Theory Turns to Reality for Nonlinear Optical Metamaterials

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A research team has realized one of the long-standing theoretical predictions in nonlinear optical metamaterials: creation of a nonlinear material that has opposite refractive indices at the fundamental and harmonic frequencies of light. Such a material, which doesn’t exist naturally, had been predicted for nearly a decade.

A Georgia Institute of Technology research team has realized one of the long-standing theoretical predictions in nonlinear optical metamaterials: creation of a nonlinear material that has opposite refractive indices at the fundamental and harmonic frequencies of light. Such a material, which doesn’t exist naturally, had been predicted for nearly a decade.

Observation of “backward phase matching” – a phenomenon also known as the “nonlinear mirror” – provided proof that this new type of metamaterial had been created. Demonstration of the phenomenon was reported by researchers at the Georgia Institute of Technology in a paper published June 15 in the journal Nature Materials.

Though by itself the discovery may have few immediate practical applications, realization of a material that had been predicted by theorists is a milestone that could lead to new areas of study, and prompt a re-evaluation of the fundamental rules governing nonlinear optics.

“Nonlinear optics is critically important to controlling light for information processing, sensing and signal generation,” said Wenshan Cai, an associate professor in Georgia Tech’s School of Electrical and Computer Engineering who led the research team. “Our effort substantially expands the scope of nonlinear light-matter interactions in artificially structured media with engineered, unconventional linear and high-order material parameters.”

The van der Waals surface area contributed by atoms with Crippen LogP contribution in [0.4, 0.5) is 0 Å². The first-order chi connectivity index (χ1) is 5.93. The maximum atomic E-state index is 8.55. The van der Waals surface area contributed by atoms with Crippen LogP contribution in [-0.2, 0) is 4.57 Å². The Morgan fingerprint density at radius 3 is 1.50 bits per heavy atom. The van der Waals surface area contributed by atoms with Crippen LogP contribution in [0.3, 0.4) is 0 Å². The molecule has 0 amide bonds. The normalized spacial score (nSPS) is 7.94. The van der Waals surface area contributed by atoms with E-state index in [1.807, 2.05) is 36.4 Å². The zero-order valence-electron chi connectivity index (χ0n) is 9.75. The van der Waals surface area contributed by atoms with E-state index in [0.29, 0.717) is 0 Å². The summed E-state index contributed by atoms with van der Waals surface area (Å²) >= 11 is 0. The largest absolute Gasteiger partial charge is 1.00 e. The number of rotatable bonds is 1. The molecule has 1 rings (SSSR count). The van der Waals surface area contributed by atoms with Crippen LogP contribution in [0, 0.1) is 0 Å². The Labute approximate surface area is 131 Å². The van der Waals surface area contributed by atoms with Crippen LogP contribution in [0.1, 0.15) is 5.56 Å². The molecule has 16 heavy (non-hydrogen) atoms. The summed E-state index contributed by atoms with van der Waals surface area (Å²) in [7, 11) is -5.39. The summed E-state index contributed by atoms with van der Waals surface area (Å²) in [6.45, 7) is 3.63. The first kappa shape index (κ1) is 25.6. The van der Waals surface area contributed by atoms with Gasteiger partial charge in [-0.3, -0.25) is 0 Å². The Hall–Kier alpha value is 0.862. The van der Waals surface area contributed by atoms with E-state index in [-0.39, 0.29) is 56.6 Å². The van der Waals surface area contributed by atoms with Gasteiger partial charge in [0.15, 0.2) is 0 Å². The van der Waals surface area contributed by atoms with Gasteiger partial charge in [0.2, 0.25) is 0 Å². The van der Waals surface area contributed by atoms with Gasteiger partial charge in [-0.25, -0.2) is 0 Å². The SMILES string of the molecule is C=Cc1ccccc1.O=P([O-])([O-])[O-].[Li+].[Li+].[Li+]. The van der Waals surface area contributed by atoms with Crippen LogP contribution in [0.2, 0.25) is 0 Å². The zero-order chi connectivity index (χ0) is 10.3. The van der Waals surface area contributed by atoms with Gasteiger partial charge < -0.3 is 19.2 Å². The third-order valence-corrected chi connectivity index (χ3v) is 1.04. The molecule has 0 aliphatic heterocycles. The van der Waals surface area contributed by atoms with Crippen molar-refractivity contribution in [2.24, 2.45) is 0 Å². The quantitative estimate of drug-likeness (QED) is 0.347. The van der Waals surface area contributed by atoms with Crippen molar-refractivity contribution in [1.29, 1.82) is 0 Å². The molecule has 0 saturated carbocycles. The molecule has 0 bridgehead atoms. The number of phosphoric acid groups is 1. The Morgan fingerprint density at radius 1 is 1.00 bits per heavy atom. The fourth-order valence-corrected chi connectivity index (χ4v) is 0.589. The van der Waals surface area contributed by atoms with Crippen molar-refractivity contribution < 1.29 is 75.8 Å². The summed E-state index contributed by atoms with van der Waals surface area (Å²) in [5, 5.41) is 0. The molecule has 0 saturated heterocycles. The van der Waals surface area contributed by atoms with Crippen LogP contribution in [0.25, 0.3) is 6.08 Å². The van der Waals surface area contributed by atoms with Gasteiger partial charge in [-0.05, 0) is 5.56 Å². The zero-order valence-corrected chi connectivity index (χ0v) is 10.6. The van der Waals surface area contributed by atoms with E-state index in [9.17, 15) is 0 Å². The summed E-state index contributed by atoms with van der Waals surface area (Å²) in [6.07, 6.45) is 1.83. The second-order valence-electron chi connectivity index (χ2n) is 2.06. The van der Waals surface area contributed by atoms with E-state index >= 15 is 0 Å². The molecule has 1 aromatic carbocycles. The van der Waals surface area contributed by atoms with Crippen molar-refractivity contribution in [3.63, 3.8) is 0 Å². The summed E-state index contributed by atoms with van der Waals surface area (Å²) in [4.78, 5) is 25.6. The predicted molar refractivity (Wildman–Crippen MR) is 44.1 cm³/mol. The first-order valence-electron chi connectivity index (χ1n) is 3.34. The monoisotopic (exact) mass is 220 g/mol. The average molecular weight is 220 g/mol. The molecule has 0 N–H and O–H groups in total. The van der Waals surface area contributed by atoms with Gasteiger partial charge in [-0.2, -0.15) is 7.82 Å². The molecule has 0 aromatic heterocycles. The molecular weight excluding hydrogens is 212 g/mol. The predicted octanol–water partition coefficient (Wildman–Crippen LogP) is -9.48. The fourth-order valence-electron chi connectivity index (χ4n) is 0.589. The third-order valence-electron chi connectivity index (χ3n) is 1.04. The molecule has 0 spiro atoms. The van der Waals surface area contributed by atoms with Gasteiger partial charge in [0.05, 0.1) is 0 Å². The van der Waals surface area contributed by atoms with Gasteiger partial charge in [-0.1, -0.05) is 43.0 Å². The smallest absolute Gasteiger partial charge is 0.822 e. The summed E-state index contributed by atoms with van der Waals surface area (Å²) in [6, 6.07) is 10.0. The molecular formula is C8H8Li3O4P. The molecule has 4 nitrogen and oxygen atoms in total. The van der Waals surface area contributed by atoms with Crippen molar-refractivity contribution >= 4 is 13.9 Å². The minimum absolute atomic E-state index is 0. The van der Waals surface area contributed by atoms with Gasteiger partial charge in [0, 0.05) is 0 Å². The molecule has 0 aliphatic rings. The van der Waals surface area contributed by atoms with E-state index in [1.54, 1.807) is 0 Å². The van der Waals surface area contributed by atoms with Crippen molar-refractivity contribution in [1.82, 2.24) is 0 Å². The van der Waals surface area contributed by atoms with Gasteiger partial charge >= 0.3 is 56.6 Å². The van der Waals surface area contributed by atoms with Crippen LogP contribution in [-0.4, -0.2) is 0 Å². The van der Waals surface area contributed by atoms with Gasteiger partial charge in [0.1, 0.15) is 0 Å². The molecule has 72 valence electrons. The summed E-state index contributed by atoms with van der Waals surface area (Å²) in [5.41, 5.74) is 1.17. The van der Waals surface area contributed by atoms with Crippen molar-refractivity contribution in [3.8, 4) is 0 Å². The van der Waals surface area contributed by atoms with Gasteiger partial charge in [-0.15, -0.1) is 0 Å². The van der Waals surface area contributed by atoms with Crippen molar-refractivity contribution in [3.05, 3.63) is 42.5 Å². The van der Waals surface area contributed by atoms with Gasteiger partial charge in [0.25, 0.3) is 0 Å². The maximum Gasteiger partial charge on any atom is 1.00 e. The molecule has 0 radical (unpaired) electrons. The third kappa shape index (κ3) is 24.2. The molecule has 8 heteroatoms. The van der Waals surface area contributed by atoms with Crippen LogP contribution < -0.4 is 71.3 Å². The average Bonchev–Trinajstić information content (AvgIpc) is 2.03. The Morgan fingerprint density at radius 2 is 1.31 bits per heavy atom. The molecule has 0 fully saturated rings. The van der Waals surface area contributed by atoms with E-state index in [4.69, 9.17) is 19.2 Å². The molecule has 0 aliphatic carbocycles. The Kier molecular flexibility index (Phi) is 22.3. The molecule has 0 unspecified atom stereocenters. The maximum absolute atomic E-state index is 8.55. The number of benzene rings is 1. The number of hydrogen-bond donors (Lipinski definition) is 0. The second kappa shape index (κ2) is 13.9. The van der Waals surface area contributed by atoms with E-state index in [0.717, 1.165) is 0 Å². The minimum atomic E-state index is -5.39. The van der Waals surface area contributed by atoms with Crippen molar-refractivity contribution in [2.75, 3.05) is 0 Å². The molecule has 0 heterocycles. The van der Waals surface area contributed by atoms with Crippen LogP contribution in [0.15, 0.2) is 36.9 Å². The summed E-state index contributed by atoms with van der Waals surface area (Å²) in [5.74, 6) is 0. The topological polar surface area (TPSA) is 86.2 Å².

Engineered metamaterials offer unique properties not available in natural materials. This is especially useful in nonlinear optics, where materials with unconventional properties could make a difference anywhere light must be actively controlled. Researchers at multiple institutions have already created optical metamaterials that could be used to produce more efficient solar cells, faster computer chips, improved sensors – and even cloaking to permit invisibility.

“The linear responses of metamaterials have substantially augmented the linear properties available from naturally-occurring materials,” noted Cai, who also holds a faculty position in the Georgia Tech School of Materials Science and Engineering. “In the same way, the studies of nonlinear metamaterials may have a revolutionary impact on the field of nonlinear optics. The unconventional electromagnetic parameters made possible by metamaterials will provoke us to rethink and re-evaluate many of the established rules of nonlinear optics.”

Metamaterials obtain their properties from a repeated unit structure rather than the constituent materials. At the frequency range between visible and infrared light, subwavelength metallic structures can serve as building blocks – essentially “meta-atoms” – to create optical materials with properties that have not been available in the past.